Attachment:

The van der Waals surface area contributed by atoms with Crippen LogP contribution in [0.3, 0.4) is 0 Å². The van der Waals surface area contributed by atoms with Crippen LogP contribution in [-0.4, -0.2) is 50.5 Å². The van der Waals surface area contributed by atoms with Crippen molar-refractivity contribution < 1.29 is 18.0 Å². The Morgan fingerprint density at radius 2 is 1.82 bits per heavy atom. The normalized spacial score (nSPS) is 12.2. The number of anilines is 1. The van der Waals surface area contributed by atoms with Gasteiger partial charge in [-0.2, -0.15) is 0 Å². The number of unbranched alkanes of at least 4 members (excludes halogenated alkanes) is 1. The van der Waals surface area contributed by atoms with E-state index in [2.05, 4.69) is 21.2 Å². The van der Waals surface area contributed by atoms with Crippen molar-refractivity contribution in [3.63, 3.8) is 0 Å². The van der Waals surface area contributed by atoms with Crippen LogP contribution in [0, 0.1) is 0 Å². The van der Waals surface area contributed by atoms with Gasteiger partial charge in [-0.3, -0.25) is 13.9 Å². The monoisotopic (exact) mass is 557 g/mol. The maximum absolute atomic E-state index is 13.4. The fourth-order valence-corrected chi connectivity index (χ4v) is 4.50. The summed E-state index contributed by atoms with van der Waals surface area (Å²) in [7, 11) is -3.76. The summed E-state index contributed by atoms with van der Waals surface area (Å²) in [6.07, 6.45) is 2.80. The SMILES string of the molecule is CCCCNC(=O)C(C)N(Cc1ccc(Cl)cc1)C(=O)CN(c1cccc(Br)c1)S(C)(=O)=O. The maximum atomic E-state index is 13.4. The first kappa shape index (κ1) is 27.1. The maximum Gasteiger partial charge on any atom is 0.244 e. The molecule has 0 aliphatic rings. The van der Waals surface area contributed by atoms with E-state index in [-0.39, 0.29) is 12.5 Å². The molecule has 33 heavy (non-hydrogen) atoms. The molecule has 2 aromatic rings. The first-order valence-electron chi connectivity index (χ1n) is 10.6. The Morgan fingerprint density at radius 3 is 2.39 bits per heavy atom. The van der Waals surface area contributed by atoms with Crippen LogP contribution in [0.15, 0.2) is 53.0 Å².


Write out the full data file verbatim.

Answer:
The van der Waals surface area contributed by atoms with Crippen LogP contribution in [0.3, 0.4) is 0 Å². The van der Waals surface area contributed by atoms with Crippen LogP contribution in [-0.4, -0.2) is 50.5 Å². The van der Waals surface area contributed by atoms with Crippen molar-refractivity contribution < 1.29 is 18.0 Å². The Morgan fingerprint density at radius 2 is 1.82 bits per heavy atom. The normalized spacial score (nSPS) is 12.2. The number of anilines is 1. The van der Waals surface area contributed by atoms with Gasteiger partial charge in [-0.2, -0.15) is 0 Å². The number of unbranched alkanes of at least 4 members (excludes halogenated alkanes) is 1. The van der Waals surface area contributed by atoms with E-state index in [2.05, 4.69) is 21.2 Å². The van der Waals surface area contributed by atoms with Crippen molar-refractivity contribution in [3.63, 3.8) is 0 Å². The van der Waals surface area contributed by atoms with Crippen LogP contribution in [0, 0.1) is 0 Å². The van der Waals surface area contributed by atoms with Gasteiger partial charge in [-0.3, -0.25) is 13.9 Å². The monoisotopic (exact) mass is 557 g/mol. The maximum absolute atomic E-state index is 13.4. The fourth-order valence-corrected chi connectivity index (χ4v) is 4.50. The summed E-state index contributed by atoms with van der Waals surface area (Å²) in [7, 11) is -3.76. The summed E-state index contributed by atoms with van der Waals surface area (Å²) in [6.07, 6.45) is 2.80. The SMILES string of the molecule is CCCCNC(=O)C(C)N(Cc1ccc(Cl)cc1)C(=O)CN(c1cccc(Br)c1)S(C)(=O)=O. The maximum atomic E-state index is 13.4. The first kappa shape index (κ1) is 27.1. The maximum Gasteiger partial charge on any atom is 0.244 e. The molecule has 0 aliphatic rings. The van der Waals surface area contributed by atoms with E-state index in [-0.39, 0.29) is 12.5 Å². The molecule has 33 heavy (non-hydrogen) atoms. The molecule has 2 aromatic rings. The first-order valence-electron chi connectivity index (χ1n) is 10.6. The Morgan fingerprint density at radius 3 is 2.39 bits per heavy atom. The van der Waals surface area contributed by atoms with Crippen LogP contribution in [0.15, 0.2) is 53.0 Å².